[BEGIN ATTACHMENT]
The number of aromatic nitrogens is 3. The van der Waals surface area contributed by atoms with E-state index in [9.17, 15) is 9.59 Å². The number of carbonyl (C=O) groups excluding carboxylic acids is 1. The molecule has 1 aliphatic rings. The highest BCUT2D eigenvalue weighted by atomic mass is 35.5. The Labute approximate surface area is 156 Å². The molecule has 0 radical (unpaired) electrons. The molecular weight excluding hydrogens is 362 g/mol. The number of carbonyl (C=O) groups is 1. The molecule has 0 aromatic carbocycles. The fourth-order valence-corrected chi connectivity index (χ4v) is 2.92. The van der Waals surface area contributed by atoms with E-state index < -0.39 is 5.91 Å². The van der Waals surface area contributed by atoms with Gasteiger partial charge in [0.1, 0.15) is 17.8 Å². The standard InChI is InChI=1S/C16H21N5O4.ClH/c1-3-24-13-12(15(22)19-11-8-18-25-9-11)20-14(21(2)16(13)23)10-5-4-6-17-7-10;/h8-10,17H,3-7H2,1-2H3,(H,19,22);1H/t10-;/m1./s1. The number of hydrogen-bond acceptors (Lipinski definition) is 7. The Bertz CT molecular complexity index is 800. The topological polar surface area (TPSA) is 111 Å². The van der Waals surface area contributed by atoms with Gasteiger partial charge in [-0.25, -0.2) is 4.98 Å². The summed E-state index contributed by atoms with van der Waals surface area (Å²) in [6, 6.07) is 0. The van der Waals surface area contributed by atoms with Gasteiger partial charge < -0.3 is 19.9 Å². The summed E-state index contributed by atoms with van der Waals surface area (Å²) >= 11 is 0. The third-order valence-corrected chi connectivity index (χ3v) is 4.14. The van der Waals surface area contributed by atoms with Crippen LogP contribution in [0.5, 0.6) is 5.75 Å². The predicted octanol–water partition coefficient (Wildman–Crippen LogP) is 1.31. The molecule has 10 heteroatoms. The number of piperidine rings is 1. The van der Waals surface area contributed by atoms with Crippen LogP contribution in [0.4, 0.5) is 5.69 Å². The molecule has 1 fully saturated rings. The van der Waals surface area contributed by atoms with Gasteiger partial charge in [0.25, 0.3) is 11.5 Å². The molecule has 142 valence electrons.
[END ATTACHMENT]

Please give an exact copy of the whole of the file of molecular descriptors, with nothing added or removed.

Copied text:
The number of aromatic nitrogens is 3. The van der Waals surface area contributed by atoms with E-state index in [9.17, 15) is 9.59 Å². The number of carbonyl (C=O) groups excluding carboxylic acids is 1. The molecule has 1 aliphatic rings. The highest BCUT2D eigenvalue weighted by atomic mass is 35.5. The Labute approximate surface area is 156 Å². The molecule has 0 radical (unpaired) electrons. The molecular weight excluding hydrogens is 362 g/mol. The number of carbonyl (C=O) groups is 1. The molecule has 0 aromatic carbocycles. The fourth-order valence-corrected chi connectivity index (χ4v) is 2.92. The van der Waals surface area contributed by atoms with E-state index < -0.39 is 5.91 Å². The van der Waals surface area contributed by atoms with Gasteiger partial charge in [0.1, 0.15) is 17.8 Å². The standard InChI is InChI=1S/C16H21N5O4.ClH/c1-3-24-13-12(15(22)19-11-8-18-25-9-11)20-14(21(2)16(13)23)10-5-4-6-17-7-10;/h8-10,17H,3-7H2,1-2H3,(H,19,22);1H/t10-;/m1./s1. The number of hydrogen-bond acceptors (Lipinski definition) is 7. The Bertz CT molecular complexity index is 800. The topological polar surface area (TPSA) is 111 Å². The van der Waals surface area contributed by atoms with Gasteiger partial charge in [-0.25, -0.2) is 4.98 Å². The summed E-state index contributed by atoms with van der Waals surface area (Å²) in [6, 6.07) is 0. The van der Waals surface area contributed by atoms with Gasteiger partial charge < -0.3 is 19.9 Å². The summed E-state index contributed by atoms with van der Waals surface area (Å²) >= 11 is 0. The third-order valence-corrected chi connectivity index (χ3v) is 4.14. The van der Waals surface area contributed by atoms with Crippen LogP contribution in [0.5, 0.6) is 5.75 Å². The predicted octanol–water partition coefficient (Wildman–Crippen LogP) is 1.31. The molecule has 10 heteroatoms. The number of piperidine rings is 1. The van der Waals surface area contributed by atoms with Crippen LogP contribution in [0.4, 0.5) is 5.69 Å². The molecule has 1 fully saturated rings. The van der Waals surface area contributed by atoms with Gasteiger partial charge in [0.25, 0.3) is 11.5 Å². The molecule has 142 valence electrons.